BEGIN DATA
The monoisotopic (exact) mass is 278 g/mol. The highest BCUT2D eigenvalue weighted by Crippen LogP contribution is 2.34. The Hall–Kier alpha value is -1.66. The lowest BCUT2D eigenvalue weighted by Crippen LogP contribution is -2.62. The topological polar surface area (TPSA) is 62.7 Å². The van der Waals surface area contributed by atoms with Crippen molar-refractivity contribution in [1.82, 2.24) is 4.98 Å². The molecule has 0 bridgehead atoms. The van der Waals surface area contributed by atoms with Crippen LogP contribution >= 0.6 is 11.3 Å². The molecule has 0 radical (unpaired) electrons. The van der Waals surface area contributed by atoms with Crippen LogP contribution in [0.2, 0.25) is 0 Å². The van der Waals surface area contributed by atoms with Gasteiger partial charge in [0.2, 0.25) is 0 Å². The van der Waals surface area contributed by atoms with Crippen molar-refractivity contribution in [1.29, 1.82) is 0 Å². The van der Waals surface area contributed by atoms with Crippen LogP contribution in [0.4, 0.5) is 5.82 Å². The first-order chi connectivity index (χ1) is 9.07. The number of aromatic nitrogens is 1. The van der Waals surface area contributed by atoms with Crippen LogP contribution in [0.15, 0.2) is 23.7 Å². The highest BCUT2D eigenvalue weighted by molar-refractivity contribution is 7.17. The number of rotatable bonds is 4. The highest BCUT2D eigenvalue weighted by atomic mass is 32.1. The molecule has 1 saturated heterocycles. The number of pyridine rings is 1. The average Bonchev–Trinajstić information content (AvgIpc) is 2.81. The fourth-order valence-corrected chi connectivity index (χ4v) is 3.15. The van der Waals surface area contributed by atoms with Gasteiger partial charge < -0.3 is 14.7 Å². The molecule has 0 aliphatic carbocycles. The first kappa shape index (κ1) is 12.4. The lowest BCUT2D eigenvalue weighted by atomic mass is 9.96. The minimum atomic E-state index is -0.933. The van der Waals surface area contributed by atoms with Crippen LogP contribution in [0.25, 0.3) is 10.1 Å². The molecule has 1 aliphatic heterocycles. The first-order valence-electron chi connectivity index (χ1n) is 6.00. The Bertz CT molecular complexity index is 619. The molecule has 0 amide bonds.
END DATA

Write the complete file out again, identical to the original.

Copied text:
The monoisotopic (exact) mass is 278 g/mol. The highest BCUT2D eigenvalue weighted by Crippen LogP contribution is 2.34. The Hall–Kier alpha value is -1.66. The lowest BCUT2D eigenvalue weighted by Crippen LogP contribution is -2.62. The topological polar surface area (TPSA) is 62.7 Å². The van der Waals surface area contributed by atoms with Crippen molar-refractivity contribution in [1.82, 2.24) is 4.98 Å². The molecule has 0 bridgehead atoms. The van der Waals surface area contributed by atoms with Crippen LogP contribution >= 0.6 is 11.3 Å². The molecule has 0 radical (unpaired) electrons. The van der Waals surface area contributed by atoms with Crippen LogP contribution in [0.2, 0.25) is 0 Å². The van der Waals surface area contributed by atoms with Gasteiger partial charge in [0.2, 0.25) is 0 Å². The van der Waals surface area contributed by atoms with Crippen molar-refractivity contribution in [1.29, 1.82) is 0 Å². The van der Waals surface area contributed by atoms with Crippen LogP contribution in [0.4, 0.5) is 5.82 Å². The first-order chi connectivity index (χ1) is 9.07. The number of aromatic nitrogens is 1. The van der Waals surface area contributed by atoms with Crippen LogP contribution in [0.15, 0.2) is 23.7 Å². The highest BCUT2D eigenvalue weighted by molar-refractivity contribution is 7.17. The number of rotatable bonds is 4. The highest BCUT2D eigenvalue weighted by atomic mass is 32.1. The molecule has 1 saturated heterocycles. The number of pyridine rings is 1. The average Bonchev–Trinajstić information content (AvgIpc) is 2.81. The fourth-order valence-corrected chi connectivity index (χ4v) is 3.15. The van der Waals surface area contributed by atoms with Gasteiger partial charge < -0.3 is 14.7 Å². The molecule has 0 aliphatic carbocycles. The first kappa shape index (κ1) is 12.4. The lowest BCUT2D eigenvalue weighted by atomic mass is 9.96. The minimum atomic E-state index is -0.933. The van der Waals surface area contributed by atoms with Crippen LogP contribution in [0.25, 0.3) is 10.1 Å². The molecule has 1 aliphatic heterocycles. The first-order valence-electron chi connectivity index (χ1n) is 6.00. The Bertz CT molecular complexity index is 619. The molecule has 0 amide bonds.